Anyway, so let’s hit this head-on from the slingshot…

Oh God, this shit hurts, I haven’t even started on the plot, but it means acknowledging the hoops jumped to a climax of birds slingshoting themselves Kamikaze-style against green pigs. But anyway…


The Angry Birds Movie, as drafted in a book of flesh with blood for ink by screenwriter Jon Vitti (story credits to Mikael Hed, Mikko Polla, and John Cohen), establishes a genial community of birds on an island called Bird Island. And everybody on the island seems to have a good attitude about things except for Red  (Jason Sudeikis), a triangular red bird whose face is kept in a permanent scowl thanks to his solid block eyebrows. Which makes me wonder if this character is designed after me and I just never noticed. In any case, I would not be mistaken for a birthday clown, the job the ill-suited Red takes up that almost immediately gets him into trouble when he can’t suppress his wrath for an unpleasant client. Red’s dismissive attitude towards everything Bird Island holds dear lands him in an anger management class with the rapid yellow speedster Chuck  (Josh Gad, and man, no other actor has quickly turned for me from amusing in The Book of Mormon and Frozen to insufferable in Pixels and this), the explosive black Bomb  (Danny McBride), and the mostly quiet and huge and looking-angrier-than-even-Red Terence  (Oh no, Sean Penn, what happened man?).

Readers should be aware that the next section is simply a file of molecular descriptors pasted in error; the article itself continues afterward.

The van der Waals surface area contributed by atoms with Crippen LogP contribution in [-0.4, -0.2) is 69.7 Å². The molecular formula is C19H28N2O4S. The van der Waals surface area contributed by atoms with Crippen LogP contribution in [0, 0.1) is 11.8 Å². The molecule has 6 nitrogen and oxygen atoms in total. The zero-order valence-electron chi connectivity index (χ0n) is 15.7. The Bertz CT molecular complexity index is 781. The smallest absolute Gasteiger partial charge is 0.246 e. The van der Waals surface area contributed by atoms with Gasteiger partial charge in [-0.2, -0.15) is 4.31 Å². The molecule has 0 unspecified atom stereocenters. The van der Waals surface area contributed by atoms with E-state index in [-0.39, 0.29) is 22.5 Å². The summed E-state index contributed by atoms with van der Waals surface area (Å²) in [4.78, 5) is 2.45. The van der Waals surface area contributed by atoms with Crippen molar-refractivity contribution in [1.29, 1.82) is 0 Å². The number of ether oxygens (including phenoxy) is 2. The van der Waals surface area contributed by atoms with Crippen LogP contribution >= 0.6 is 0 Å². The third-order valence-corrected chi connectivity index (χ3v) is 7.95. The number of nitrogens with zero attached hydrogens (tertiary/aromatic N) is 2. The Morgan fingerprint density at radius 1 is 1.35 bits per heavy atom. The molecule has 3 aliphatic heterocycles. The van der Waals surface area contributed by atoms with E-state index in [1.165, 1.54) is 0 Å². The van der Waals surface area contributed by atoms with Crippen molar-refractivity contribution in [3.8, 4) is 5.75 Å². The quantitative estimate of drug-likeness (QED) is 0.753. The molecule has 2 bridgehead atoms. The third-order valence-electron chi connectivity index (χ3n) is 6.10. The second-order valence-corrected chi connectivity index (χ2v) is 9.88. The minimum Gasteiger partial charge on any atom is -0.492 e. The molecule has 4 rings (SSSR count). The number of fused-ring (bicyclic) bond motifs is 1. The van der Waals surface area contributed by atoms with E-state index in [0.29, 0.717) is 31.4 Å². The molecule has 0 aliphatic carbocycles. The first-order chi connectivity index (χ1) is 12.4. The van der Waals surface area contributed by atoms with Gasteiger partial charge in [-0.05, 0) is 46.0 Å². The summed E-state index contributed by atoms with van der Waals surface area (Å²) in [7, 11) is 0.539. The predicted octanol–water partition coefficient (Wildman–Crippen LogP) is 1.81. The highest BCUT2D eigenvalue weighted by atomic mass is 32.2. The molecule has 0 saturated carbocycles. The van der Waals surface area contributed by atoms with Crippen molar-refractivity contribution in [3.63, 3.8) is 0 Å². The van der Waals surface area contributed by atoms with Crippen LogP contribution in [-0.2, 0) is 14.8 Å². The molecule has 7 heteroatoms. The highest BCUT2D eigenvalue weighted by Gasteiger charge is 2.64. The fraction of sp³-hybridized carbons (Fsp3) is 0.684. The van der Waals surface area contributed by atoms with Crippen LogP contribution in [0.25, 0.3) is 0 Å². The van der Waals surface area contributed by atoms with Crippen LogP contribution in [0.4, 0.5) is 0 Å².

Already there’s a huge problem for me with The Angry Birds Movie within its first 30 minutes. Like Red, I recognize that community he lives in is absolutely intolerable because Bird Island maindates more sycophantic happiness than Disneyland’s employee policy. So I’m obviously close to identifying with his annoyance and exasperation. But then there’s also the fact that Red is absolutely dislikable as a protagonist. The film’s unwillingness to let the animation have Red’s expressions give away his thoughts means Red never shuts the fuck and given the extremely anonymous voice of Sudeikis just makes Red a bird who likes the sound of his own superiority and I don’t feel that’s much better than asphyxiating cheerfulness.

It doesn’t help that obviously the premise sets itself up for Red to learn a lesson about how not to continuously rely on his anger (and even hammers one a line of “anger is not the answer to everything”), but then the pigs show up in a giant ship that demolishes Red’s home. At first, the pig leader Leonard (Bill Hader) introduces himself as benevolent but even after Red exposes lie after lie from Leonard, starting with the fact that Leonard has his entire pig family following him, Bird Island is painstakingly ignorant to the sinister intentions of the pigs and somehow surprised when they steal all of their eggs to eat.

In order to rescue those eggs in time, Red attempts to enlist his childhood hero, the legend Mighty Eagle (Peter Dinklage) but when it is clear that Eagle has lost the will to rise up to heroics again like he was once known for.